AALAC wants to ensure that at least 10,000 Korean-Americans living in Gwinnett County are registered to vote. Executive Director Helen Kim Ho says if they reach that number, the county will need to print ballots in Korean as well as English.
“Section 203 of the Voting Rights Act, which is the minority language provision, is triggered when 5% or 10,000 same language speaking voting-age citizens could exercise their right to vote more easily if it was in their home language,” she says.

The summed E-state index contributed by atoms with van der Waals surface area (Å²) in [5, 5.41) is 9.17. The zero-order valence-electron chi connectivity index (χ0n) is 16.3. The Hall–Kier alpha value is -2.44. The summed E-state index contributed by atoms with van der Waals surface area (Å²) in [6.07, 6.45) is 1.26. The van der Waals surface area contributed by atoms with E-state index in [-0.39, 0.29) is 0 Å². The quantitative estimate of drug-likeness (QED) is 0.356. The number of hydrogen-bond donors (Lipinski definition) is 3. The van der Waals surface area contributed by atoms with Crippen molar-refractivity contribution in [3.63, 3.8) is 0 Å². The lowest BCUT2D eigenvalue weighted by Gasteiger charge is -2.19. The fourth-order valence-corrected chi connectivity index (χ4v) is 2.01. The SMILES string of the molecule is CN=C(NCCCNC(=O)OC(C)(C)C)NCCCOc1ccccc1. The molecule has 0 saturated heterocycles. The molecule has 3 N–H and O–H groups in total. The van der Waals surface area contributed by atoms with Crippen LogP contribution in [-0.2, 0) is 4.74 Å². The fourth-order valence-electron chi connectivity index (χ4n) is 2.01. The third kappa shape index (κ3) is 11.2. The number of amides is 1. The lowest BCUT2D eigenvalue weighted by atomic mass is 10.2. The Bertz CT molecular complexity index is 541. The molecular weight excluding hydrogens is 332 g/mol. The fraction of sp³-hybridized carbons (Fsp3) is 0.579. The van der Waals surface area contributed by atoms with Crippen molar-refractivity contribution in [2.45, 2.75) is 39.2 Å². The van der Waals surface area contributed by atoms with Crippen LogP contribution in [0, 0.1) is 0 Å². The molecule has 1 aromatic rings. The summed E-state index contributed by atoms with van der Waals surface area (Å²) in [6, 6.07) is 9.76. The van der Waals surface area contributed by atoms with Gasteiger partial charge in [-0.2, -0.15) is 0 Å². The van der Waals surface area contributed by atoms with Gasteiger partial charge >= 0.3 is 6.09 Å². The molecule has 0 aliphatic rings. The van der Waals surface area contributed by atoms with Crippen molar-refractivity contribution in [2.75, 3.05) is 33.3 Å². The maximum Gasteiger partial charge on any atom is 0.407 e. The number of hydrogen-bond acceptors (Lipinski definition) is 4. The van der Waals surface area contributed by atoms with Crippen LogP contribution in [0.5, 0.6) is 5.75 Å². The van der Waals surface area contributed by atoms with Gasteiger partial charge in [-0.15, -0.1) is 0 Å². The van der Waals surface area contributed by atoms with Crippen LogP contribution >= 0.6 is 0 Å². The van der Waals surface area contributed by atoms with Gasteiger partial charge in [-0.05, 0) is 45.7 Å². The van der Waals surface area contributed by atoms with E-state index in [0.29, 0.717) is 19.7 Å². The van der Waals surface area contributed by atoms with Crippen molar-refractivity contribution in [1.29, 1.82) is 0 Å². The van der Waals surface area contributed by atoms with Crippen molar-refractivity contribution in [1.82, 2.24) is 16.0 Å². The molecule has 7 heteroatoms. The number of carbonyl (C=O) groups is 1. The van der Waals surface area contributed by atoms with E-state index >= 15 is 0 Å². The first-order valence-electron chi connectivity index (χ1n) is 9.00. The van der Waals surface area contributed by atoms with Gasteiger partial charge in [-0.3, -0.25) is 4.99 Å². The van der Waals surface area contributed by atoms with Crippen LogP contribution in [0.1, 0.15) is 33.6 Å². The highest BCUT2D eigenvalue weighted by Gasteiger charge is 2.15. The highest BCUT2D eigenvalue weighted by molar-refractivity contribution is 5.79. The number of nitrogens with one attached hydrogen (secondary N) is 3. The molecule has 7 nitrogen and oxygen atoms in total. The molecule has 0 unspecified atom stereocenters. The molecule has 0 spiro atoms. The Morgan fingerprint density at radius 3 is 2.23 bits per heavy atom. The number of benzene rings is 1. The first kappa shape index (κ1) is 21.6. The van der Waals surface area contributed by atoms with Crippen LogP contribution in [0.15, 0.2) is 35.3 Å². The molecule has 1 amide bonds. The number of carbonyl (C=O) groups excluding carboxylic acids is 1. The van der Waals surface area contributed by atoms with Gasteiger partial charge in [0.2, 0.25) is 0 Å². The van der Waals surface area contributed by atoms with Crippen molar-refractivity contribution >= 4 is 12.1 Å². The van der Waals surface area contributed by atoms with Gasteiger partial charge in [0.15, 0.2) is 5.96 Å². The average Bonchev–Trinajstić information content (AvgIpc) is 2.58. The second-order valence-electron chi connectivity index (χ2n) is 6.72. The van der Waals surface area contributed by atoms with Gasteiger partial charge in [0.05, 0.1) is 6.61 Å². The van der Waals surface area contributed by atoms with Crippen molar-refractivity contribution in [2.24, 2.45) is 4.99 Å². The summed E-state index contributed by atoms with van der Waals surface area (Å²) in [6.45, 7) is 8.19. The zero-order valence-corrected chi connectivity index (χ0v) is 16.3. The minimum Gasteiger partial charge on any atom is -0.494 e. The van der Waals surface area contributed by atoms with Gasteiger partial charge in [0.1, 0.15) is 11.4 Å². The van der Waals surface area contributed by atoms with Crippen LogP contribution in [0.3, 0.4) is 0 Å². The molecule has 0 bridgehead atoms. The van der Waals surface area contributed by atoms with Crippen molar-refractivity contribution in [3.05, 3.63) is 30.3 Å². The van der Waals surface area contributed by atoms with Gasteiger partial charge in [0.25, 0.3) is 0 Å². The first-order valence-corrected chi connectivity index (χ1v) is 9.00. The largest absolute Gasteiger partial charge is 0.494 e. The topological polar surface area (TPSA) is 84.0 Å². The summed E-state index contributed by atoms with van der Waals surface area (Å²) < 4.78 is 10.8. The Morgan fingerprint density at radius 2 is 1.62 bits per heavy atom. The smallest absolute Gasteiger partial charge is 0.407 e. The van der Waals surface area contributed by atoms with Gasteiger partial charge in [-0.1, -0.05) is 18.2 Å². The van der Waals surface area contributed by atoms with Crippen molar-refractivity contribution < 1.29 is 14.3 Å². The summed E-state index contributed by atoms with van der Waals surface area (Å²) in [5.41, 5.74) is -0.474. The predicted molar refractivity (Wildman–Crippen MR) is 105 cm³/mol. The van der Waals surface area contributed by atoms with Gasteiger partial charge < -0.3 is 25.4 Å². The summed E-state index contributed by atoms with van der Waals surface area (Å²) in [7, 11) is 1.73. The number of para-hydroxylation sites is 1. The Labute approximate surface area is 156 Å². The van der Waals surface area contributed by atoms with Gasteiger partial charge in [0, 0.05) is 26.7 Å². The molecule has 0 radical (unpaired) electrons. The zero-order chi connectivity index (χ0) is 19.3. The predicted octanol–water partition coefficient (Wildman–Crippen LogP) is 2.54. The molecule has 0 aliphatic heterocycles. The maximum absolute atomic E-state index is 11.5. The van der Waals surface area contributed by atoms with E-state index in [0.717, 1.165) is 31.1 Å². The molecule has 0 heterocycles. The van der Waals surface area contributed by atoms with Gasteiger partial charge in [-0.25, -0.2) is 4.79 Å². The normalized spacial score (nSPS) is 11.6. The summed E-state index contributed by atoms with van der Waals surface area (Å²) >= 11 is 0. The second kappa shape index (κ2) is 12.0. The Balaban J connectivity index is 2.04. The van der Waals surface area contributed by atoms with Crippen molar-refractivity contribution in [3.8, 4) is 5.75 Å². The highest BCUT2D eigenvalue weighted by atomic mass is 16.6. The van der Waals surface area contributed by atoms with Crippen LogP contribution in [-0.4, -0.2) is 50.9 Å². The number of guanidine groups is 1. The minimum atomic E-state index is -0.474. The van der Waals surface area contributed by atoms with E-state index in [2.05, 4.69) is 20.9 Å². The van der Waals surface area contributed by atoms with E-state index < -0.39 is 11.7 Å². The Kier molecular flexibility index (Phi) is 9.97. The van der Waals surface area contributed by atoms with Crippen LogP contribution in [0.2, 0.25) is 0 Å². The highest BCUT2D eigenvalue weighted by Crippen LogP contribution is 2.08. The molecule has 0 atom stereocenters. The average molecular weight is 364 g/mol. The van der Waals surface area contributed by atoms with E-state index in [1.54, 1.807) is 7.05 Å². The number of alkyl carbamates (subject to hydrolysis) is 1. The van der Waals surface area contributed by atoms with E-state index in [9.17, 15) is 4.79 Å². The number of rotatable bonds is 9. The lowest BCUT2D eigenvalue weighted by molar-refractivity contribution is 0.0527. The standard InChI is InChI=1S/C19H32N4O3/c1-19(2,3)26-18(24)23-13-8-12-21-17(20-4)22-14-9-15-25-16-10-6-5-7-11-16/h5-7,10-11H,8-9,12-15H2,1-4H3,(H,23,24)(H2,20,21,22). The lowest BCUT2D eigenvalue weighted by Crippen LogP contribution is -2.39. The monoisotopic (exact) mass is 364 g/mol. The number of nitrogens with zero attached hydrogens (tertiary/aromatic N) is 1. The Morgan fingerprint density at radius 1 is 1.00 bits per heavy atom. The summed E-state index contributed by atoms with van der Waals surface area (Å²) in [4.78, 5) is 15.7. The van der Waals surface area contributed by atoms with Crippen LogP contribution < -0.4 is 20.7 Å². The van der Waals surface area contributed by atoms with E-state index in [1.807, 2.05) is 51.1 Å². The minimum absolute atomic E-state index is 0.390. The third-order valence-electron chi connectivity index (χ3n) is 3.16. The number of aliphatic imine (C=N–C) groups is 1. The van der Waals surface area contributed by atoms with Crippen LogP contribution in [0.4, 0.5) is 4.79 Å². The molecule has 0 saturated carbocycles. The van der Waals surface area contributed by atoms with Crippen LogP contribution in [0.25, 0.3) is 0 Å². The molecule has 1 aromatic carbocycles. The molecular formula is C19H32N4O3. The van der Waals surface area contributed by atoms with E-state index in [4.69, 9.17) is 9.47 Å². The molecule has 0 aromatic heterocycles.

But even if they hit that target, the ballots won’t be ready for November’s General Election.
“There’s no time,” Ho says. “What we are going to do, which we did in 2012, is translate a sample ballot, we will, and then distribute it as far and wide as we can.”
Ho says increasing voter registration will likely drum up more interest in running for office. She says as more Korean-Americans head to the polls, more of them will end up on the ballot as well.